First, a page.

Arbitration Law in Nepal

In April, 1999, Nepal enacted the Arbitration Act, 1999, which came into force at once. The principal object of the Act is to up-date the current legal provisions relating to arbitration (as stated in the Preamble). The Act borrows some propositions incorporated in the UNCITRAL Model Law on the subject. But it does not blindly copy them. Besides this, it tries to put, in simple language, the governing principles, without a slavish imitation of the conservative style of drafting. A look at some of its important provisions would be useful.

Arbitration agreement

Arbitration agreement is the foundation of arbitration under the Nepal Act. It must be an agreement for the settlement (through arbitration) of any dispute concerning any specific legal issue, arising under a contract or otherwise. The Act avoids the vague words “defined legal relationship” occurring in the UNCITRAL Model Law (and in the Indian Act of 1996). It is clarified that letters, telex, telegrams or telefax messages, or any other similar messages “whose records can be maintained in a written form” can form an arbitration agreement. Not raising an objection to the other party’s claim for reference to arbitration also amounts to arbitration agreement [section 2(a)].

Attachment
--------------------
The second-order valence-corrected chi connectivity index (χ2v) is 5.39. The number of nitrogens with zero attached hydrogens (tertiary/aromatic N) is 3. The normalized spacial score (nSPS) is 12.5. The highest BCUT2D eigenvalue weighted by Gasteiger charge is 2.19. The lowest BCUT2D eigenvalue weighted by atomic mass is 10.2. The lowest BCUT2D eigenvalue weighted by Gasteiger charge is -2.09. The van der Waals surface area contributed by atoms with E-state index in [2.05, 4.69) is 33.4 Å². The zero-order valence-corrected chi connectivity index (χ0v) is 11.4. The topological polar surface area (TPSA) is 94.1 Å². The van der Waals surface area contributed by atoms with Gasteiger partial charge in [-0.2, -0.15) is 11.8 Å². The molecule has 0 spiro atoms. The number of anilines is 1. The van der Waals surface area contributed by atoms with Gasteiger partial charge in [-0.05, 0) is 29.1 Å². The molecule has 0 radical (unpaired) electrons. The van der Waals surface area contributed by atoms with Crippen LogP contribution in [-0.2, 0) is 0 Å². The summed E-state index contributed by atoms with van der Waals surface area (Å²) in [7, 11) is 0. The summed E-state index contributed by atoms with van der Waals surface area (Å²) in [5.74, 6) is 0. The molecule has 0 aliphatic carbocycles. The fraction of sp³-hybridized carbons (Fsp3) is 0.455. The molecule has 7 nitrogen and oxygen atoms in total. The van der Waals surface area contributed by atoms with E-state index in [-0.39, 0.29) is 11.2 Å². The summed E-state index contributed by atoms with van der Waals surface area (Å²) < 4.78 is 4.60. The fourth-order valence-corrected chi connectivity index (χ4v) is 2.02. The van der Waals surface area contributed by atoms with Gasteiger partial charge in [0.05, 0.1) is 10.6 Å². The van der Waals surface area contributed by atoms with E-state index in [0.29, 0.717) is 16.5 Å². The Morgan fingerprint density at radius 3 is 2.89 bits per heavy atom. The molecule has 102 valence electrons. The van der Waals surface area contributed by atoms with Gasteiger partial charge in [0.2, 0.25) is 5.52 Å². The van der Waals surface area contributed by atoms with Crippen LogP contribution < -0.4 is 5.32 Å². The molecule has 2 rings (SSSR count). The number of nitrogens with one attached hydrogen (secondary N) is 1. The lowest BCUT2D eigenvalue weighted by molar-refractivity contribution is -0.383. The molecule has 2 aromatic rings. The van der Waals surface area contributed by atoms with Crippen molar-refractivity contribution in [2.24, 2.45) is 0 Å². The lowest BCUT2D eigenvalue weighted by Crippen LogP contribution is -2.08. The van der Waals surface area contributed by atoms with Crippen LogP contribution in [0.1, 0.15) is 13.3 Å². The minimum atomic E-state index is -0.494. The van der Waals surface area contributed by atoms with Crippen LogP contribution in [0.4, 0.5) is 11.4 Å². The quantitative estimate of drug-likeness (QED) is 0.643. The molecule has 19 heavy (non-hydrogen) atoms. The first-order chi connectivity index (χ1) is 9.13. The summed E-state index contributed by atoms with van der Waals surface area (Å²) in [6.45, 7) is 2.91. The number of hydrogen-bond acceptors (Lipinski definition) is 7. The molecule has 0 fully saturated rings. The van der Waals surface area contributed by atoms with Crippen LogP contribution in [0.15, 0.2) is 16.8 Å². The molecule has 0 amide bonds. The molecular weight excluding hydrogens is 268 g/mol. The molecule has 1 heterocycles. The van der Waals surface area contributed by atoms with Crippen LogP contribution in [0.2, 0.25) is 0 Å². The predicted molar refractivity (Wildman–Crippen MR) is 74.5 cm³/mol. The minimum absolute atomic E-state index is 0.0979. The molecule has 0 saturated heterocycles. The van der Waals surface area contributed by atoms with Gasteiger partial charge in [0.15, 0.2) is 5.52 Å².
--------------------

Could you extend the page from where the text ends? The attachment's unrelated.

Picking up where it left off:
Counter-claim is expressly recognised, and so is a “Rejoinder” to a counter-claim [section 2(f) and (g)]. Once there is an arbitration agreement in respect of a dispute, then resort to arbitration is mandatory [section 3(I)]. Arbitration in a pending suit is permitted by agreement [sections 3(2) and 4].

Arbitrators and chief arbitrator

The number of arbitrators can be determined by agreement, failing which, it should ordinarily be three [section 5(1)].